In many ways, community banks are the backbone of the US financial services system. Typically focusing on smaller, local markets and operating from just a few locations, around 95% of banks in the United States fall into the “community bank” category.
It is their relatively small size (less than $10 billion in assets), traditional product offerings, and geographic reach that creates a point of difference. Community banks are pillars of a local community, playing an outsized role in lending to local businesses, families, and homeowners. Indeed, many community banks were the first to step up with local support during COVID-19 before their national competitors.
However, as banking becomes increasingly digital, community banks face new competitive threats. Typically, community banks lack the IT resources of major national or regional operators, often relying on legacy technology. Many are unable to access the benefits of cutting-edge analytics and data mining. Worryingly, they are often underserved or overlooked by global fintech operators.
The fact that community banks operate on a smaller scale to national rivals should not undermine the importance of data. If anything, data becomes more important. Greater insight into real-time data enables community banks to be more local and more personal.
Neocova, a fintech start-up based in Austin, Texas, aims to address this glaring gap. It wants to help community banks leverage data to drive improved outcomes for themselves and their customers.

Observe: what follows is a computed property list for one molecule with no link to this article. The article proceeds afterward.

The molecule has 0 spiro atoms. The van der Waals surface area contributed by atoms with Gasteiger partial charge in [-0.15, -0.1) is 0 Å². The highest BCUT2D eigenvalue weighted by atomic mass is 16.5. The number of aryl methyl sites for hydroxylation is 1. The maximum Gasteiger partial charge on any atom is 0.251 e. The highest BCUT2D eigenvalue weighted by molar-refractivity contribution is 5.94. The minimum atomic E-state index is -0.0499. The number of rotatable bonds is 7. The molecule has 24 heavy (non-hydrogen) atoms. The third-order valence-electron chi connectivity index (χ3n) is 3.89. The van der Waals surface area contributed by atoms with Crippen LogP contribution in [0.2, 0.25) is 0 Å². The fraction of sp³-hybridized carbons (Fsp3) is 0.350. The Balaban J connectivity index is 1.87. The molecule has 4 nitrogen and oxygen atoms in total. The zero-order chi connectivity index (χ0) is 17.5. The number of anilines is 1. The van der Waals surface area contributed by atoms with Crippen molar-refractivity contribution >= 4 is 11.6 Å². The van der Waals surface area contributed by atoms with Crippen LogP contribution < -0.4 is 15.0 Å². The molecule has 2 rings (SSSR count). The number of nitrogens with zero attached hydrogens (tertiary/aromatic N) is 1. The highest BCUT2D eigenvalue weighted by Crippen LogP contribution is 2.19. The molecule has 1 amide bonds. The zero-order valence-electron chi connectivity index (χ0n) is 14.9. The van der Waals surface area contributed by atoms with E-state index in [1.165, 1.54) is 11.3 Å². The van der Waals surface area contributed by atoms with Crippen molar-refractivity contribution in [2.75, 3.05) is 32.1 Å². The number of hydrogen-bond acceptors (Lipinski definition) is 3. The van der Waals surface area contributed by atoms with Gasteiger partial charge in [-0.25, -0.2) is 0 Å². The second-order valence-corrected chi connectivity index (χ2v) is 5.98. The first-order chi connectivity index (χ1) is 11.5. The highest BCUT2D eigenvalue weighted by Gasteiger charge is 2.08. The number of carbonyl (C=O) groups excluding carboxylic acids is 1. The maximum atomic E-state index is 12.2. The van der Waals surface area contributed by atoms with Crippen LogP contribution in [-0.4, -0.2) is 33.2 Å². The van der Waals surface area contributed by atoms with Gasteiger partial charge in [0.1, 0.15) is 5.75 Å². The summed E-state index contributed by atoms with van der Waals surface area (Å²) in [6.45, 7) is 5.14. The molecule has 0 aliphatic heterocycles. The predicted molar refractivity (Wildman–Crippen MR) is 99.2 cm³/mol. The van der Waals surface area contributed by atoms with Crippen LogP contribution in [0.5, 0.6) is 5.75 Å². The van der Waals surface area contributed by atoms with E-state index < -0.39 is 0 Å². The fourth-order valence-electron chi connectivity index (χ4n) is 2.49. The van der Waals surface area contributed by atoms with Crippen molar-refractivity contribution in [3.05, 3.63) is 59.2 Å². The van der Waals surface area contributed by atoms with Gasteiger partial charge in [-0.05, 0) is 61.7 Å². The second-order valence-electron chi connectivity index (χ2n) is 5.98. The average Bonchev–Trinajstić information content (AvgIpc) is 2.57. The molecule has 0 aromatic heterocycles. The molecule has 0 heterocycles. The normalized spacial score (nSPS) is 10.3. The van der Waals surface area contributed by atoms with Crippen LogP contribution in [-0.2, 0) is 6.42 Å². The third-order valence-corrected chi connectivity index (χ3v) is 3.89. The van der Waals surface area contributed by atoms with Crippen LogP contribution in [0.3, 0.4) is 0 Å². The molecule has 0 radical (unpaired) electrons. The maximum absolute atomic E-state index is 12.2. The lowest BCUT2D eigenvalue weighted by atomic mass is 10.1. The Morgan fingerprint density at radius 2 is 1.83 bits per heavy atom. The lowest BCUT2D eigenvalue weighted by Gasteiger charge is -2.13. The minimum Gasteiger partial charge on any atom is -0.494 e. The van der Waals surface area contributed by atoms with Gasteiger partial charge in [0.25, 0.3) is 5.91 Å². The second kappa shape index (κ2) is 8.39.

“We saw a huge opportunity to modernize data and the accessibility of data for community banks,” says Matt Beecher, CEO at Neocova. “Our focus has been to build a modern data and analytics platform uniquely structured for those banks whose customers could be small to medium-size businesses, established companies, or ordinary people.”
Many community banks have, what Matt Almeida, Vice President of Engineering at Neocova, describes as “messy data,” the result of randomly adding tables to existing normalized databases.
“What works for one bank in extracting a piece of data may not work for another because it can be a totally different structural framework,” he says. “It’s the problem we aim to solve.”
To reimagine data possibilities in the community banking sector, Neocova needed a solution that would allow it to ingest data from multiple sources in multiple structures. It then needed to build a front-end environment to provide banks with access to the insights buried within.
As they searched for a solution, Neocova was already familiar with MongoDB, as many on the team had used Atlas in previous roles. Almeida says MongoDB Atlas, a developer data platform, offered a set of clear answers to the requirements Neocova was looking for:
“We needed a flexible, distributed, document-store database with good community support. The decision to use MongoDB Atlas was one of the earliest pieces of infrastructure we agreed upon. It was highly recommended by our cloud architects, it provided exceptional levels of security and data isolation, and displayed ease of use when plugged into other cloud resources. “
MongoDB Compass then provided a perfect complement to Atlas, Almeida adds: “Atlas is in a class of its own in terms of stability, performance, maintainability, and its tool and feature set. Compass is a phenomenal GUI for when we need to do something more complicated with any dataset. Maintaining data isolation between customers is incredibly simple to manage. Switching between different customer clusters is like second nature with the native UX.”